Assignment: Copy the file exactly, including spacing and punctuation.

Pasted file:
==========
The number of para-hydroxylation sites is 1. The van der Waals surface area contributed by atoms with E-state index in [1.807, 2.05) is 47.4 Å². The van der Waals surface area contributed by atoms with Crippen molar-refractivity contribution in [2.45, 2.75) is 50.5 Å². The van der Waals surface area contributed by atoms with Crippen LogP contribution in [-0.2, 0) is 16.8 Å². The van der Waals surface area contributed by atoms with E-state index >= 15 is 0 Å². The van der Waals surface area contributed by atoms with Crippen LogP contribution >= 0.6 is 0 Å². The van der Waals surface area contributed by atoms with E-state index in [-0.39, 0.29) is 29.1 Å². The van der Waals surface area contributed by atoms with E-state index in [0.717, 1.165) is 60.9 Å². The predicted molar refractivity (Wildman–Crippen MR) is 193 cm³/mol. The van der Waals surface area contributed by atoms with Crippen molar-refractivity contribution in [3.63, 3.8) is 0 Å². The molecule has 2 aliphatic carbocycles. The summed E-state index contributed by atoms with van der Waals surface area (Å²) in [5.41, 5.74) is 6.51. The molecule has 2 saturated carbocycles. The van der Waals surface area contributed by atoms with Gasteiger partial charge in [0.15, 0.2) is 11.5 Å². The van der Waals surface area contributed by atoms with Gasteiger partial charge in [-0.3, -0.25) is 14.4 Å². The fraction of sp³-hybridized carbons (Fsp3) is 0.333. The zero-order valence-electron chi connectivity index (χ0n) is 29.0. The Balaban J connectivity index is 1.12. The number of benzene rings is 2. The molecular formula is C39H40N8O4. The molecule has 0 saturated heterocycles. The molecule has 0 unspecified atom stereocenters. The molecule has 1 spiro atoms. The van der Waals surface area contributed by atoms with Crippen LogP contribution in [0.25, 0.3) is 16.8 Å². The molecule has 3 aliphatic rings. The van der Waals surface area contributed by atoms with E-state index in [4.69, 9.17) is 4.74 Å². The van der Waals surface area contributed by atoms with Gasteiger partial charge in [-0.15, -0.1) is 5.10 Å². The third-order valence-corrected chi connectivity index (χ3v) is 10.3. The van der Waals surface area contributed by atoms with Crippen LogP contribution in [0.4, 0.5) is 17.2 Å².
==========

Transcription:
The number of para-hydroxylation sites is 1. The van der Waals surface area contributed by atoms with E-state index in [1.807, 2.05) is 47.4 Å². The van der Waals surface area contributed by atoms with Crippen molar-refractivity contribution in [2.45, 2.75) is 50.5 Å². The van der Waals surface area contributed by atoms with Crippen LogP contribution in [-0.2, 0) is 16.8 Å². The van der Waals surface area contributed by atoms with E-state index >= 15 is 0 Å². The van der Waals surface area contributed by atoms with Crippen LogP contribution >= 0.6 is 0 Å². The van der Waals surface area contributed by atoms with E-state index in [-0.39, 0.29) is 29.1 Å². The van der Waals surface area contributed by atoms with E-state index in [0.717, 1.165) is 60.9 Å². The predicted molar refractivity (Wildman–Crippen MR) is 193 cm³/mol. The van der Waals surface area contributed by atoms with Crippen molar-refractivity contribution in [3.63, 3.8) is 0 Å². The molecule has 2 aliphatic carbocycles. The summed E-state index contributed by atoms with van der Waals surface area (Å²) in [5.41, 5.74) is 6.51. The molecule has 2 saturated carbocycles. The van der Waals surface area contributed by atoms with Gasteiger partial charge in [0.15, 0.2) is 11.5 Å². The van der Waals surface area contributed by atoms with Gasteiger partial charge in [-0.3, -0.25) is 14.4 Å². The fraction of sp³-hybridized carbons (Fsp3) is 0.333. The zero-order valence-electron chi connectivity index (χ0n) is 29.0. The Balaban J connectivity index is 1.12. The number of benzene rings is 2. The molecular formula is C39H40N8O4. The molecule has 0 saturated heterocycles. The molecule has 0 unspecified atom stereocenters. The molecule has 1 spiro atoms. The van der Waals surface area contributed by atoms with Crippen LogP contribution in [0.25, 0.3) is 16.8 Å². The molecule has 3 aliphatic rings. The van der Waals surface area contributed by atoms with E-state index in [4.69, 9.17) is 4.74 Å². The van der Waals surface area contributed by atoms with Gasteiger partial charge in [-0.15, -0.1) is 5.10 Å². The third-order valence-corrected chi connectivity index (χ3v) is 10.3. The van der Waals surface area contributed by atoms with Crippen LogP contribution in [0.4, 0.5) is 17.2 Å².